Throughout human history, the environment has prompted us to act in solidarity and through joint action. Out of fear, emotion, compassion for nature, a sense of shame about the damage done, and anger in the face of short-sighted decisions, communities have braced themselves for action. In this way, protests in Mariupol about the appalling quality of the air have mobilized people for joint action – from the time of perestroika (1985-1991) until today. The sharing of images of protests by journalists has been almost as important as than the rallies and walkouts themselves, since the bright carnival images of protests have succeeded in attracting the attention of the global media.
A protest rally against a radiator plant in the center of Mariupol, late 1980s. Photo by Boris Dembitsky
Eco-protest in the square near the Mariupol Drama Theatre, 2018. Photo by Stanislav Ivanov
However, solidarity does not appear only at a “grass roots” level. Businesses have also joined forces across history to confront environmental challenges. Back in 1901, the Empire’s All-Russian Society of Sugar Mills issued recommendations “On Measures for Wastewater Treatment,” which made sewage treatment facilities mandatory. The congresses of the Empire’s Mining Industry Workers of Southern Russia established, among other things, a sanitary department at their council that dealt with the environmental impact on people’s health. The photos of the congress convey the nature of this care: this community of wealthy and high-profile men cared about progress and developing societal consciousness around nature and sanitation.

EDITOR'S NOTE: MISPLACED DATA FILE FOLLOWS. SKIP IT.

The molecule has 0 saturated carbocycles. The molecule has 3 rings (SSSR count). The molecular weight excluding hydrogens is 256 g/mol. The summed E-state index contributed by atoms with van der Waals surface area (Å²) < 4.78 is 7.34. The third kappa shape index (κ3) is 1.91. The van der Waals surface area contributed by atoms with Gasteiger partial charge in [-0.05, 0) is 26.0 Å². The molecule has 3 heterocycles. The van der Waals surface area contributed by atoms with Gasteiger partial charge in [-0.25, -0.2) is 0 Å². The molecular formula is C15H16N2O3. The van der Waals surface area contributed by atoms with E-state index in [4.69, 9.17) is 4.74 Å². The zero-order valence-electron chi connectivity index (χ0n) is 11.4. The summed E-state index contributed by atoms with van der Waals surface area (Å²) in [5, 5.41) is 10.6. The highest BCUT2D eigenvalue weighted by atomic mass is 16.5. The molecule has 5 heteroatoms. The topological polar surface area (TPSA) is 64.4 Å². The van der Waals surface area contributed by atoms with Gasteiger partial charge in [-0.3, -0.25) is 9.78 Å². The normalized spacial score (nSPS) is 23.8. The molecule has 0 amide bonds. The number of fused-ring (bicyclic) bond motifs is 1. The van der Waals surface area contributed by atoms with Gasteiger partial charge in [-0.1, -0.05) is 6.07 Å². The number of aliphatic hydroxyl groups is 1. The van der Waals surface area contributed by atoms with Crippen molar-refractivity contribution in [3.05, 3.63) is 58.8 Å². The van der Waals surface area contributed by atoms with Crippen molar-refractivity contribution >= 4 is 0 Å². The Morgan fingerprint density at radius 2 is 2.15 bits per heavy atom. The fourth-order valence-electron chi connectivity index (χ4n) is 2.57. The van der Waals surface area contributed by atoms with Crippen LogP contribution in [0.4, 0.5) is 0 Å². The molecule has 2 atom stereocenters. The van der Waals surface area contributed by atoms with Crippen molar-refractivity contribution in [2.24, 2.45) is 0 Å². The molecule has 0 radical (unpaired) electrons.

Council of the Congress of Mining Industry Workers of Southern Russia, Kharkiv, 1911 Photo from open sources
It is typical that entrepreneurs only began to be interested in these topics in response to perceived threats to the extraction of natural resources, or once the harm caused to people’s health and to the lives of livestock had already been proven, bringing the risk of litigation. Some typical solutions to such problems at the time were to locate production facilities away from people’s homes or to make pipes as high as possible to channel harmful gases into the upper atmosphere. It can be concluded that such acts of “solidarity” were motivated primarily by self interest, including the individual desire to breathe clean air, or the collective selfishness of entrepreneurs to preserve natural resources for future extraction. Joint action in the interests of the environment alone or for the benefit of non-human beings was rather exceptional. Historic attitudes towards the environment reveal the “tragedy of the commons.” If each of us acts in our own best interests, we will very quickly deplete the common resources. The prevalence of private interests, whether it is in the exploitation of the subsoil, determining the direction urban planning, or the maintenance of common spaces in high-rise housing blocks, calls into question the future of the environment and life for all.